There is some absolutely lovely music making to be cherished here. Saint-Saëns and Strauss probably look like odd bedfellows even on disc, but the program is a convincing argument that the pairing works. These well respected Portuguese artists play with flair and commitment, and I found myself excited by the music in a way that chamber music – which came late to me as an interest – rarely inspires in me.
The notes credit Saint-Saëns with bringing chamber music back into the French musical scene, and if that's so, we have much to be thankful for. This absolutely delicious sonata in D Minor has all the fabled refinement of that French master, in such an intimate setting that you have to wonder why these works fail to be better known. A guitarist friend of mine called D minor "the saddest key in all of music", and while I'd usually agree with that assessment, Saint-Saëns goes in a different direction. It's wistful music, to be sure, but with a smile. The first movement simply beguiles; I dare you not to like this. The jaunty dance of a second movement allows Santos and Monteiro to show off, and the word here is "fun". It reminds me of the Carnival of the Animals, which again makes its underexposure all the more baffling. The final movement is very, very French – here a good thing, to be sure – and entirely charms. Like most of Saint-Saëns, it doesn't take a ton of musical risks, but taken as a whole it's a piece entirely worth knowing and loving.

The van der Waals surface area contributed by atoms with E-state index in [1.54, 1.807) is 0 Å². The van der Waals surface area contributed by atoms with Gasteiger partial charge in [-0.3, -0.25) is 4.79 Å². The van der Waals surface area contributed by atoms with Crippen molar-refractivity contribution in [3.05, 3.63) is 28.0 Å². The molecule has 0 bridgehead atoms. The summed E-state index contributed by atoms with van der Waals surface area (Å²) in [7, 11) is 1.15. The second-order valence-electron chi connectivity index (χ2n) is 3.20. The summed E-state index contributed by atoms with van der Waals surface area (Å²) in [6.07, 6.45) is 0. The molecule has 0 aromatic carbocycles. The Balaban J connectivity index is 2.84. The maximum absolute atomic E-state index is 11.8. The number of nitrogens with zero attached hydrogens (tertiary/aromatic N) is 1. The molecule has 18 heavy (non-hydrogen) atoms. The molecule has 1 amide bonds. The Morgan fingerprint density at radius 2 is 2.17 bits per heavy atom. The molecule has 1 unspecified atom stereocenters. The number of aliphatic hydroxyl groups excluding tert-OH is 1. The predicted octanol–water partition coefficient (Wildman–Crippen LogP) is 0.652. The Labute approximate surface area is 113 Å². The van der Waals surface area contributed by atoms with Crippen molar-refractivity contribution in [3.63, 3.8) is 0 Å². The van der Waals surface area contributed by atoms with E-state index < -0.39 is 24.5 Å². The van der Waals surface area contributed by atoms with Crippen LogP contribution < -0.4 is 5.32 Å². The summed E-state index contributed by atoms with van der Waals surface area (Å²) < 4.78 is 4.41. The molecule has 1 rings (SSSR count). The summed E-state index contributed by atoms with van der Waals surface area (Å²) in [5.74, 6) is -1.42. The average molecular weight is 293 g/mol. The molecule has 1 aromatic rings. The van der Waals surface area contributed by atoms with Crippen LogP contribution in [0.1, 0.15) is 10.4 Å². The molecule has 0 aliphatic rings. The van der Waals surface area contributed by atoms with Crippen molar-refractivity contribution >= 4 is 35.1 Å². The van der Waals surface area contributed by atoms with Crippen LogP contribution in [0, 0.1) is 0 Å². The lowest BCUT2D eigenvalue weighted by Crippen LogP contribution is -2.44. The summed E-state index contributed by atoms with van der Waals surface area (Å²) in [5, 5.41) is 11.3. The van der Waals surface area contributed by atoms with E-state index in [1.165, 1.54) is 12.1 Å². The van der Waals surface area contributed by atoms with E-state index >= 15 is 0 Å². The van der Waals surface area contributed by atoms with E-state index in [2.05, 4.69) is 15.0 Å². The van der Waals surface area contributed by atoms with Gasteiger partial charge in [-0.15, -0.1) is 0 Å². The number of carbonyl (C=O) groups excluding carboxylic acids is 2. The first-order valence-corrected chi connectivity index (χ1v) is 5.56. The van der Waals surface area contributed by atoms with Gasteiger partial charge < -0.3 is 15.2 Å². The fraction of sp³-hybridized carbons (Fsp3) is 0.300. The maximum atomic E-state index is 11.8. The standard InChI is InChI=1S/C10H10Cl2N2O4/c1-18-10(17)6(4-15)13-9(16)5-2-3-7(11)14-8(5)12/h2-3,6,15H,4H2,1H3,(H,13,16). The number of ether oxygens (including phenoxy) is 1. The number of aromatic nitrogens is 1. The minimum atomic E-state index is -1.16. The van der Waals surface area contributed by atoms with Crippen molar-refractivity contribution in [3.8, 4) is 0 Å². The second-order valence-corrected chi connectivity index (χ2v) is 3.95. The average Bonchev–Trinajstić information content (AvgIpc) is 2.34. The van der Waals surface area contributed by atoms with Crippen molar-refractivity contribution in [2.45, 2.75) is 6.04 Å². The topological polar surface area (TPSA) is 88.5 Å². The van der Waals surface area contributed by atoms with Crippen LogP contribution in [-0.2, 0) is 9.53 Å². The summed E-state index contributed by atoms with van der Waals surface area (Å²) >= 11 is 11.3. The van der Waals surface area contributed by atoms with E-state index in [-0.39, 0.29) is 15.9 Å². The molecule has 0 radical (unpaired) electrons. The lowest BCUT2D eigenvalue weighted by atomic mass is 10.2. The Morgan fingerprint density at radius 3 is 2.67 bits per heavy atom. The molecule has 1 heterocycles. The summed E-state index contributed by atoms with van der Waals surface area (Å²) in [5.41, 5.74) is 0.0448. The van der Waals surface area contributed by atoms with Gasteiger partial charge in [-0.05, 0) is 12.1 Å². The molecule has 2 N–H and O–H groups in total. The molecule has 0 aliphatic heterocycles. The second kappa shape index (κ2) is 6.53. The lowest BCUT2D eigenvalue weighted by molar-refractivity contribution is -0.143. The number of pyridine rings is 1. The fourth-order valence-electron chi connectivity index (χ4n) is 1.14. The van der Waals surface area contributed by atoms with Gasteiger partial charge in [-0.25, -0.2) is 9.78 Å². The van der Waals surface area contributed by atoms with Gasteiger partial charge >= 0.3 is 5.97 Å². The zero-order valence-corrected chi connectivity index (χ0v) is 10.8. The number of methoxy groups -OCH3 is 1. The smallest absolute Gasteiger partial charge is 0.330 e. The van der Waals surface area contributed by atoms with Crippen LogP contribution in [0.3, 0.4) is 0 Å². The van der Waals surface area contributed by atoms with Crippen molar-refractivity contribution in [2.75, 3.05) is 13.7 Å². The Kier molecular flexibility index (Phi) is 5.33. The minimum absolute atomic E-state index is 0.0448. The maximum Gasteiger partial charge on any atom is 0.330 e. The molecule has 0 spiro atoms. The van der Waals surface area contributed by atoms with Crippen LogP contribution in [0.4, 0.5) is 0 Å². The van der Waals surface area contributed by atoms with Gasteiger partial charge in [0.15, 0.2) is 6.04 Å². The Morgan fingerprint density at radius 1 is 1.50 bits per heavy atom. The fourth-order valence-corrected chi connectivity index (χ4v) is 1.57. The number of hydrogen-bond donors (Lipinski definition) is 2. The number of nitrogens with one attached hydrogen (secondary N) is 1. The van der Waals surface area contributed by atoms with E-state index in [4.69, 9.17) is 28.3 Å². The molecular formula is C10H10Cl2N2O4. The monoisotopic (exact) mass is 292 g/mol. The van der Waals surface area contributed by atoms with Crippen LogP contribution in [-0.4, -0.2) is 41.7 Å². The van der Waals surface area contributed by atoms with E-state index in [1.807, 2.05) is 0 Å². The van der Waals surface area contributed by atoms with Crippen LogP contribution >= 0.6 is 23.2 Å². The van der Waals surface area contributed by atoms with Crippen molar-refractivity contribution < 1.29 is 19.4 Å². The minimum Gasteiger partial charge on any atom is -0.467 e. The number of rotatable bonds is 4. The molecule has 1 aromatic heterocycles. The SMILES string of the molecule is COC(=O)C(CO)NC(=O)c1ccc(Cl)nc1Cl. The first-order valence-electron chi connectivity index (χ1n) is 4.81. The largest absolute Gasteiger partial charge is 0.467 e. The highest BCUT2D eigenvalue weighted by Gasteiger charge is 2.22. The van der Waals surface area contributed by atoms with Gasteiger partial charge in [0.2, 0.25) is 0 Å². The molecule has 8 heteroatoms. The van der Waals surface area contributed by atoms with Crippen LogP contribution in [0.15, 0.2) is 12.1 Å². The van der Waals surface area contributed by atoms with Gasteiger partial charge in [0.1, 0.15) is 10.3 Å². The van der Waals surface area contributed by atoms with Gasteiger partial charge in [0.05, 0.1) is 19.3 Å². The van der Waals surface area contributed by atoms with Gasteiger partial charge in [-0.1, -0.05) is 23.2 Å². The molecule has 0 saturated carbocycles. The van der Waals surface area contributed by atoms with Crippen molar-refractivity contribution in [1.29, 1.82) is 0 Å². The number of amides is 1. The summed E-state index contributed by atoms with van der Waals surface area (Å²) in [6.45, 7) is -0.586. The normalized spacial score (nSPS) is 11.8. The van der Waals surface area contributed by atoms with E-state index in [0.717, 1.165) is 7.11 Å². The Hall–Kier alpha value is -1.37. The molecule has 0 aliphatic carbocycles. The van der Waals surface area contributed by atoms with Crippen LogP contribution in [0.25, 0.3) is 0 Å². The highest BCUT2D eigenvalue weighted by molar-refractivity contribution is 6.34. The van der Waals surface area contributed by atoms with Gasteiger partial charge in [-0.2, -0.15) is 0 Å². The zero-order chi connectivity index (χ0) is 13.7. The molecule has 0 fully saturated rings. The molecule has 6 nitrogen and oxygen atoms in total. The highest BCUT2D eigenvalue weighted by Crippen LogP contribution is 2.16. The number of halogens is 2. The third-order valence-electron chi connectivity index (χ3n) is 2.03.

Richard Strauss is certainly a composer who did take risks, although his early and late works both mellow considerably. The two-movement sonata here is a very early work, and one of his last chamber works before shocking the world with his operas and tone poems. It too is delightful, with a longing and sweet first movement that could even be mistaken for Brahms in some places. I'm less convinced by the second movement, which simply lacks enough contrast from the first movement (and contrast within the movement itself). If I'm less enthusiastic about it as a whole than the Saint-Saëns, that stems from the fact that it just isn't truly great music. Santos and Monteiro clearly believe in the piece, and the sonata is preferable to the same composer's somewhat lacking violin concerto, but as a whole the piece isn't a top choice for a violin sonata.
Santos and Monteiro are both outstanding artists. I occasionally wanted a little more dynamic contrast, but the sonic qualities on this disc probably don't help. They tend to be a little over-resonant, and sometimes the richness of the bass line in both works gets swallowed up in a "boomy" echo. Still, for the Saint-Saëns alone, this disc is a keeper.
Copyright © 2013, Brian Wigman